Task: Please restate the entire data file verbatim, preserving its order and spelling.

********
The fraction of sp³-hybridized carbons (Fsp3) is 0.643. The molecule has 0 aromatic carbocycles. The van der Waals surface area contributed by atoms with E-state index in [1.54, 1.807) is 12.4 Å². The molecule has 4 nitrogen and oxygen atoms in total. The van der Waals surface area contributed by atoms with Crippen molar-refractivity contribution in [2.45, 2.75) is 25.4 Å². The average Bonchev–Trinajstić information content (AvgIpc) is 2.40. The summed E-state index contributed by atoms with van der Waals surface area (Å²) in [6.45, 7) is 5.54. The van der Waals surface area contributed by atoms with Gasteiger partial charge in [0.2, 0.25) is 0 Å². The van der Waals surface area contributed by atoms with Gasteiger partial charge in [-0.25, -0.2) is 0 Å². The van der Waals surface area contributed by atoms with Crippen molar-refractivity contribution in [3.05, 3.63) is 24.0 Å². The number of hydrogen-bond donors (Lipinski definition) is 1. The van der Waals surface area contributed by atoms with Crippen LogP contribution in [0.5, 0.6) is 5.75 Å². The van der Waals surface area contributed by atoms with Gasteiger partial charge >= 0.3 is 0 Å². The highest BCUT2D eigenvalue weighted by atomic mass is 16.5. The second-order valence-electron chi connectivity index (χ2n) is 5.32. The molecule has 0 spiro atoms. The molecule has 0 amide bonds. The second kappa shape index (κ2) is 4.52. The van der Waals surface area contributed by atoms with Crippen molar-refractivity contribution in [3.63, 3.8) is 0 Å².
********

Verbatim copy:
The fraction of sp³-hybridized carbons (Fsp3) is 0.643. The molecule has 0 aromatic carbocycles. The van der Waals surface area contributed by atoms with E-state index in [1.54, 1.807) is 12.4 Å². The molecule has 4 nitrogen and oxygen atoms in total. The van der Waals surface area contributed by atoms with Crippen molar-refractivity contribution in [2.45, 2.75) is 25.4 Å². The average Bonchev–Trinajstić information content (AvgIpc) is 2.40. The summed E-state index contributed by atoms with van der Waals surface area (Å²) in [6.45, 7) is 5.54. The van der Waals surface area contributed by atoms with Gasteiger partial charge in [0.2, 0.25) is 0 Å². The van der Waals surface area contributed by atoms with Gasteiger partial charge in [-0.25, -0.2) is 0 Å². The van der Waals surface area contributed by atoms with Crippen molar-refractivity contribution in [3.05, 3.63) is 24.0 Å². The number of hydrogen-bond donors (Lipinski definition) is 1. The van der Waals surface area contributed by atoms with Crippen LogP contribution in [0.5, 0.6) is 5.75 Å². The van der Waals surface area contributed by atoms with Gasteiger partial charge >= 0.3 is 0 Å². The highest BCUT2D eigenvalue weighted by atomic mass is 16.5. The second-order valence-electron chi connectivity index (χ2n) is 5.32. The molecule has 0 spiro atoms. The molecule has 0 amide bonds. The second kappa shape index (κ2) is 4.52. The van der Waals surface area contributed by atoms with Crippen molar-refractivity contribution in [3.63, 3.8) is 0 Å².